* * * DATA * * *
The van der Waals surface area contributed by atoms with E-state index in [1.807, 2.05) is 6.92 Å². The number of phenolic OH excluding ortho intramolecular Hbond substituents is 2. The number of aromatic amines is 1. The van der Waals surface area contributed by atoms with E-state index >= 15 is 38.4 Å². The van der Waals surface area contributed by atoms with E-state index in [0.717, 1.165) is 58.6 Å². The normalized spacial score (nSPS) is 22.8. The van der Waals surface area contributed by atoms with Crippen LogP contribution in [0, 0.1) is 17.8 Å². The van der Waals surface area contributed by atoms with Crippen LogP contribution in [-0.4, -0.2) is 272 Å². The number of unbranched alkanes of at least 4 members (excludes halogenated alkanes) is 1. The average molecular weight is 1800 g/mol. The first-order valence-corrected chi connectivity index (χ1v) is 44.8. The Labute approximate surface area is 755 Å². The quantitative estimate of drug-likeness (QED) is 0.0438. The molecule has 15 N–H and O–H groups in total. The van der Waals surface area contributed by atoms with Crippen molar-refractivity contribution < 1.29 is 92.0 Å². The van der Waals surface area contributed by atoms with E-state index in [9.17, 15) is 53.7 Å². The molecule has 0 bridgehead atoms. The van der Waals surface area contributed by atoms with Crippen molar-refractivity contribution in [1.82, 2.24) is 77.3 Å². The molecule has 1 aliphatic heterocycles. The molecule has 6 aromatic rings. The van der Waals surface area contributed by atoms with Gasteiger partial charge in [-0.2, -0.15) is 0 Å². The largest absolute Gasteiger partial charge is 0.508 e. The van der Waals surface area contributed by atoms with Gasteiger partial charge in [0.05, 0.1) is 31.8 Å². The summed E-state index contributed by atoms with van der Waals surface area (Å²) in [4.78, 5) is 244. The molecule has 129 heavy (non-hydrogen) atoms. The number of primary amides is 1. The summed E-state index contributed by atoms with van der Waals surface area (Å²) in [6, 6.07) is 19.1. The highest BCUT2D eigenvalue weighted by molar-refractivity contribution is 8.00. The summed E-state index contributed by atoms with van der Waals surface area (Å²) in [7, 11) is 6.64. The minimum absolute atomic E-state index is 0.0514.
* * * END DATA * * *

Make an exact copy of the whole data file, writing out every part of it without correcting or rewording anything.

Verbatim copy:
The van der Waals surface area contributed by atoms with E-state index in [1.807, 2.05) is 6.92 Å². The number of phenolic OH excluding ortho intramolecular Hbond substituents is 2. The number of aromatic amines is 1. The van der Waals surface area contributed by atoms with E-state index >= 15 is 38.4 Å². The van der Waals surface area contributed by atoms with E-state index in [0.717, 1.165) is 58.6 Å². The normalized spacial score (nSPS) is 22.8. The van der Waals surface area contributed by atoms with Crippen LogP contribution in [0, 0.1) is 17.8 Å². The van der Waals surface area contributed by atoms with Crippen LogP contribution in [-0.4, -0.2) is 272 Å². The number of unbranched alkanes of at least 4 members (excludes halogenated alkanes) is 1. The average molecular weight is 1800 g/mol. The first-order valence-corrected chi connectivity index (χ1v) is 44.8. The Labute approximate surface area is 755 Å². The quantitative estimate of drug-likeness (QED) is 0.0438. The molecule has 15 N–H and O–H groups in total. The van der Waals surface area contributed by atoms with Crippen molar-refractivity contribution < 1.29 is 92.0 Å². The van der Waals surface area contributed by atoms with E-state index in [9.17, 15) is 53.7 Å². The molecule has 0 bridgehead atoms. The van der Waals surface area contributed by atoms with Crippen molar-refractivity contribution in [1.82, 2.24) is 77.3 Å². The molecule has 1 aliphatic heterocycles. The molecule has 6 aromatic rings. The van der Waals surface area contributed by atoms with Gasteiger partial charge in [-0.2, -0.15) is 0 Å². The largest absolute Gasteiger partial charge is 0.508 e. The van der Waals surface area contributed by atoms with Gasteiger partial charge in [0.05, 0.1) is 31.8 Å². The summed E-state index contributed by atoms with van der Waals surface area (Å²) in [4.78, 5) is 244. The molecule has 129 heavy (non-hydrogen) atoms. The number of primary amides is 1. The summed E-state index contributed by atoms with van der Waals surface area (Å²) in [6, 6.07) is 19.1. The highest BCUT2D eigenvalue weighted by molar-refractivity contribution is 8.00. The summed E-state index contributed by atoms with van der Waals surface area (Å²) in [7, 11) is 6.64. The minimum absolute atomic E-state index is 0.0514.